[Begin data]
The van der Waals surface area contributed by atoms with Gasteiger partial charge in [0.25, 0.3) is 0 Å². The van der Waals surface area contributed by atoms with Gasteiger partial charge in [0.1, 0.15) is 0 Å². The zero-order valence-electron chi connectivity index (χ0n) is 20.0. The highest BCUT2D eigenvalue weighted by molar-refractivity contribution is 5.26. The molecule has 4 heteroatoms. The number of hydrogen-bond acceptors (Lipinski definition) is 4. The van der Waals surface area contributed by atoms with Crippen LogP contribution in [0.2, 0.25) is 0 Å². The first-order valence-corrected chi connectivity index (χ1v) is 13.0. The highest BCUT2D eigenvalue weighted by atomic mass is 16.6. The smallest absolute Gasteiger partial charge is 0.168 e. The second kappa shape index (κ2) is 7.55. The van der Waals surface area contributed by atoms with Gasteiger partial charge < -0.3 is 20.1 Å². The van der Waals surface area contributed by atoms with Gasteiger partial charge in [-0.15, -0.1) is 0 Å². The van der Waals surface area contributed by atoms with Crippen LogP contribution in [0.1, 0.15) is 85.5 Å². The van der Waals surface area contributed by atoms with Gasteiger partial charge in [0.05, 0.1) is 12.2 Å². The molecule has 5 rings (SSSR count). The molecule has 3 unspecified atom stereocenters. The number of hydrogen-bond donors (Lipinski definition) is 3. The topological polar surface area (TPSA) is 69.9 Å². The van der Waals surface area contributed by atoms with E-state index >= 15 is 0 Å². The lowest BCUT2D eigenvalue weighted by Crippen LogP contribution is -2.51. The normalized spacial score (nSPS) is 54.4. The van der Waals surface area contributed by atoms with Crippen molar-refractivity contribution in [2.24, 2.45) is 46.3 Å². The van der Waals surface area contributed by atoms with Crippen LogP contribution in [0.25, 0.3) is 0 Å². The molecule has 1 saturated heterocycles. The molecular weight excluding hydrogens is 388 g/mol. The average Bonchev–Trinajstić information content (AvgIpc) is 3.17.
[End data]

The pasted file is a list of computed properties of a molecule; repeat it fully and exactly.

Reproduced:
The van der Waals surface area contributed by atoms with Gasteiger partial charge in [0.25, 0.3) is 0 Å². The van der Waals surface area contributed by atoms with Gasteiger partial charge in [0.1, 0.15) is 0 Å². The zero-order valence-electron chi connectivity index (χ0n) is 20.0. The highest BCUT2D eigenvalue weighted by molar-refractivity contribution is 5.26. The molecule has 4 heteroatoms. The number of hydrogen-bond acceptors (Lipinski definition) is 4. The van der Waals surface area contributed by atoms with Crippen LogP contribution in [0.2, 0.25) is 0 Å². The first-order valence-corrected chi connectivity index (χ1v) is 13.0. The highest BCUT2D eigenvalue weighted by atomic mass is 16.6. The smallest absolute Gasteiger partial charge is 0.168 e. The second kappa shape index (κ2) is 7.55. The van der Waals surface area contributed by atoms with Gasteiger partial charge < -0.3 is 20.1 Å². The van der Waals surface area contributed by atoms with Gasteiger partial charge in [-0.15, -0.1) is 0 Å². The van der Waals surface area contributed by atoms with Crippen LogP contribution in [0.1, 0.15) is 85.5 Å². The van der Waals surface area contributed by atoms with Gasteiger partial charge in [0.05, 0.1) is 12.2 Å². The molecule has 5 rings (SSSR count). The molecule has 3 unspecified atom stereocenters. The number of hydrogen-bond donors (Lipinski definition) is 3. The topological polar surface area (TPSA) is 69.9 Å². The van der Waals surface area contributed by atoms with E-state index >= 15 is 0 Å². The lowest BCUT2D eigenvalue weighted by Crippen LogP contribution is -2.51. The normalized spacial score (nSPS) is 54.4. The van der Waals surface area contributed by atoms with Crippen molar-refractivity contribution in [2.24, 2.45) is 46.3 Å². The van der Waals surface area contributed by atoms with Crippen LogP contribution in [0.25, 0.3) is 0 Å². The molecule has 1 saturated heterocycles. The molecular weight excluding hydrogens is 388 g/mol. The average Bonchev–Trinajstić information content (AvgIpc) is 3.17.